Other systems that will no longer be able to hear police and fire radio broadcasts will also be public scanners and radios. Companies that rely on public access to scanners, including The Examiner, will no longer hear police calls as they happen as they usually do.

AMR got around this roadblock by purchasing its own upgraded radios that will pick up Independence's new radio system, but non-government agencies will be left in the dark.

Albera said that he did not know of any manufacturer that currently builds scanners that would be able to follow Independence's new digital frequency. Aside from being technologically impossible right now, Albera said listening in on police calls will be a difficult task even if the technology existed for the public.

"Imagine someone was listening in to our phone call," Albera said in an interview. "We are on a single dedicated line, but imagine how difficult it would be if that person was trying to listen and we kept changing lines every second. That is what this new system is going to be like."

The new radios will operate on a frequency once dedicated to television stations for broadcast. As Congress legislated that television needed to move to a higher digital frequency, public service stations then began to move in.

Independence was lucky in that all the television stations in the area - except for one - have already vacated what will become the new public service radio frequency. Other major cities in the country that are updating their system have to wait until stations there vacate the frequency.

To get access to this frequency as a private individual, Albera said residents would probably have to get permission from the police or city that use the frequency. Even then, police could pick and choose which station the public could listen too.

"We really were thinking more about the public safety when we were looking at this system than we were about people being able to listen in," Independence Police Chief Fred Mills said. The new system will increase the range and clarity of the signal in the city. Currently, police operate on only three channels for the entire department.

Mills added that he does not mind the public listening into police chatter. With the new system, he said, it was more about improving police communication and that there was no intention to shut out the public.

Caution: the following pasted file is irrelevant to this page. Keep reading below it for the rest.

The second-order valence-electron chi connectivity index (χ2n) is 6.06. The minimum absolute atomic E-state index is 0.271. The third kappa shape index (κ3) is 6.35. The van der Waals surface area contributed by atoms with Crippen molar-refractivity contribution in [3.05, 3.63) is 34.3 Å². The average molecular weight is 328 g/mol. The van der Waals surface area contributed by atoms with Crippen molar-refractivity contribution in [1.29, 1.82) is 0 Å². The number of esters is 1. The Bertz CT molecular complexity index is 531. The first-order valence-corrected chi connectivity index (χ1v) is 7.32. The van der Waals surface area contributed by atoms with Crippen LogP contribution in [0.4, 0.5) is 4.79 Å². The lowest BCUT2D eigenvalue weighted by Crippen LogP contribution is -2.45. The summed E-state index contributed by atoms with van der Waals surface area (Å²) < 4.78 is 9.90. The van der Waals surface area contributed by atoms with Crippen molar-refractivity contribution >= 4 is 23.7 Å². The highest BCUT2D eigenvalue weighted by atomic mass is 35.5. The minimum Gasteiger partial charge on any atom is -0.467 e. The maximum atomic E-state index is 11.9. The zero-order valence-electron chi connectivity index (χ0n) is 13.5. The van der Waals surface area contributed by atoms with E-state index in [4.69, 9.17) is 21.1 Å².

To reach Mike Ekey, e-mail michael.ekey@examiner.net or call 816-350-6324.
 

clayman

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Lees Summit
Albera has either had smoke blown up his butt, or he's clueless. Hats off to Fred Mills, who "does not mind the public listening into police chatter"
 

Thunderbolt

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Bannock County, Idaho's 700 MHz P-25 TRS has been in operation for a few weeks now, but the Louisiana Totally Interoperable Environment (LATIE) has been operational now for several months on the same band, using the same technology. Likewise, the state of Illinois STARCOM-21 has several 700 MHz sites that are active. Someone needs to do their homework first before making any comments.

73's

Ron
 

dentman69

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Aug 27, 2005
Messages
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Location
Odessa Missouri
Independence New Radio System?

Does anyone know if any of the new APCO-25 radios made by Uniden or Radio Shack would be able to receive the 700MHZ range with use of a software (if there is any) that would unlock all bands. So us scanner freaks can continue to listen in and our hobby not die out. Wheres Don Starr when we need him??? HA HA !!! Thanks for any input back!
 

dentman69

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Aug 27, 2005
Messages
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Location
Odessa Missouri
Thanks, I seen the the post (WHICH ONE ?) that the PRO 2096 and the PRO-96 will also with WIN96 software. Does the 396 and 996 need a software to unlock the 700MHZ or will it do it out of the box?